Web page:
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Suppose a person leaves from home to the health club (eight blocks east and five blocks north). Furthermore, suppose this person wants to keep the route as short as possible but likes to vary it:

enter image description here

There are $C(13,8)$ routes. My question is what the probability would be of two people meeting if one (say, Matt) left from the home to the health club, and someone else (say, Tine) left from the health club to the home. This is similar to a question asked yesterday where there was a square grid.

My thought here was that the probability of Matt and Tina meeting would be $\frac{C(13,8)}{2^{13}}$, but that doesn't seem right given that Matt and Tina can walk on different paths even though they will only ever meet 6.5 blocks into their walk. Any idea about how to deduce what the probability would be here?

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  • $\begingroup$ @N.Shales What you have suggested does not seem easy/clear to me without going about it in brute computational way. How can you determine which legs people must take? There seem to be a large number of options. $\endgroup$ – interrogative May 4 '17 at 0:46
  • $\begingroup$ Hmm, seems there may be a discrepancy. I will check and reinstate my answer when I can be sure it's right. Good question though. $\endgroup$ – N. Shales May 4 '17 at 1:57
  • $\begingroup$ Thinking about the problem further reveals that the probability is potentially different if they take a random direction at each intersection compared with if they each choose their paths randomly before leaving off. $\endgroup$ – N. Shales May 4 '17 at 14:01
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The issue is that the choice of possible paths is not $2^{13}$ as we are limited by the vertical steps.

Assume Matt and Tine both walk a path of length $6$. Then we also need that they are in crossing position.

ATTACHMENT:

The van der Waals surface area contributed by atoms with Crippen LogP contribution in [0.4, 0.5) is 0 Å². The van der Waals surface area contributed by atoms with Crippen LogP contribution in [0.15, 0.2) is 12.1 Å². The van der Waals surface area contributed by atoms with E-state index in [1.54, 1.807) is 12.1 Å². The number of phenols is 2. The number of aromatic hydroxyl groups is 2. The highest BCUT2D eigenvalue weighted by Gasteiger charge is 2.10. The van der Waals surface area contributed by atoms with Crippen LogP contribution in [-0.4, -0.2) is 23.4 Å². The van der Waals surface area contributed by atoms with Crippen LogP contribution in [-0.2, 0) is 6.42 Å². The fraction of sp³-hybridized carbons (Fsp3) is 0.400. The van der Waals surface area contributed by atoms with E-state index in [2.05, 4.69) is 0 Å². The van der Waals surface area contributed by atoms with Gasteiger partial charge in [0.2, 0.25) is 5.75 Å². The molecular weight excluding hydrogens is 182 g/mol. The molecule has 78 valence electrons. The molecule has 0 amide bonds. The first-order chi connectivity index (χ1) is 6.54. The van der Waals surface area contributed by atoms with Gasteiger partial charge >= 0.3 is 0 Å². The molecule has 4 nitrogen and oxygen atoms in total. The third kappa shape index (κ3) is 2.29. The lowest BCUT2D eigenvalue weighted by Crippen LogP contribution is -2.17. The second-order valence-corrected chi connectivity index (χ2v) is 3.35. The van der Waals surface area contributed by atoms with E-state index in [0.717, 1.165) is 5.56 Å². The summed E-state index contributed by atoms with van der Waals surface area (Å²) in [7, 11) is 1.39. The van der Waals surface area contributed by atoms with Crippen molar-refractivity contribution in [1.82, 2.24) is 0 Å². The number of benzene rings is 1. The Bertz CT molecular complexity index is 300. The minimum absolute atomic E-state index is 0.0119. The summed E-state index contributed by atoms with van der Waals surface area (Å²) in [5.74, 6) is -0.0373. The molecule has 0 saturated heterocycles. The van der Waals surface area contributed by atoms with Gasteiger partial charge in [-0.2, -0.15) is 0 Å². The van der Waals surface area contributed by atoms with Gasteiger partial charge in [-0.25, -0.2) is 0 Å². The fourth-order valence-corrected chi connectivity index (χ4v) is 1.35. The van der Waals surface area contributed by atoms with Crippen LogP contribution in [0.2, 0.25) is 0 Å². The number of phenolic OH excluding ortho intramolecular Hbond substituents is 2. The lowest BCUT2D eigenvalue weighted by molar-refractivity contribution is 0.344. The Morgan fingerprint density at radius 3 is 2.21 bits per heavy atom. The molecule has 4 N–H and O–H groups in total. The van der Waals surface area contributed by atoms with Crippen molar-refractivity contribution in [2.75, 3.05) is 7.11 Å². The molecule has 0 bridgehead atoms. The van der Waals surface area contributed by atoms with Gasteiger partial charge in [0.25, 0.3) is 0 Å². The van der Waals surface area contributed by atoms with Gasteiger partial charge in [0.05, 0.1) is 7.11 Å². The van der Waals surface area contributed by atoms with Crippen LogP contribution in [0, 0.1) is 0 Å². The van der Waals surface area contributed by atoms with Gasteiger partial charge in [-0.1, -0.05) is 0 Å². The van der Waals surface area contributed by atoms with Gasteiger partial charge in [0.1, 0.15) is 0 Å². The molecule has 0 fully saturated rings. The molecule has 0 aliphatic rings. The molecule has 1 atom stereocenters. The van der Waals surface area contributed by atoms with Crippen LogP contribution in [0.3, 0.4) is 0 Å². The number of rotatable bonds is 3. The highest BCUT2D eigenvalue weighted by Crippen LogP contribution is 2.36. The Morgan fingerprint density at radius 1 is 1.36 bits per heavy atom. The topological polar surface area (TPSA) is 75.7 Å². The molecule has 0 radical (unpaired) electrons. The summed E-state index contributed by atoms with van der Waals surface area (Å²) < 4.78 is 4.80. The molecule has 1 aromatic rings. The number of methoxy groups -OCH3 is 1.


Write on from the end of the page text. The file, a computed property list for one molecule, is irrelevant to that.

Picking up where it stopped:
For Matt, the options are:

  • NNNNNE - $6$ ways
  • NNNNEE - $15$ ways
  • NNNEEE - $20$ ways
  • NNEEEE - $15$ ways
  • NEEEEE - $6$ ways
  • EEEEEE - $1$ way

Total: $64-1=63$ ways. Similarly for Tine.

This solves the problem for rectangles $m\times n$, where $m+n$ is even, as by this stage they have met.

For $m+n$ odd, we have that after $6.5$ legs, we have the same number of possibilities as after $7$ legs, which is $128-1-7=120$.

Probability is then $\dfrac{1287}{14400}\approx 0.0894$.

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  • $\begingroup$ Why not NENENE? $\endgroup$ – David G. Stork May 4 '17 at 19:22
  • $\begingroup$ NENENE is 1 of the 20 ways from NNNEEE $\endgroup$ – JMP May 5 '17 at 3:32
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The red dots show the only locations the two can meet:

enter image description here

and the green numbers the number of routes from Home to that point.

For each meeting point, you find the number of Matt's routes that go through that point, and the number of Tine's routes that go through that point. The green numbers show the number of routes for Matt to get to that point; note you must then find the number of total routes through that point. Divide each of these by the total number of routes for Matt and for Tine. This gives the probabilities for each. You multiply those probabilities to find they meet at each such point, then add all those probabilities.

The total number of routes for Matt is: ${13 \choose 8} = 1287$, and likewise for Tine.

So the probability they meet at the red point at the lower right is $P[Matt] \cdot P[Tine] = {6 \over 1287} \cdot {6 \over 1287} = {36 \over 1287^2}$. And likewise for the other points.

Then just add them up to get the total probability they meet somewhere.

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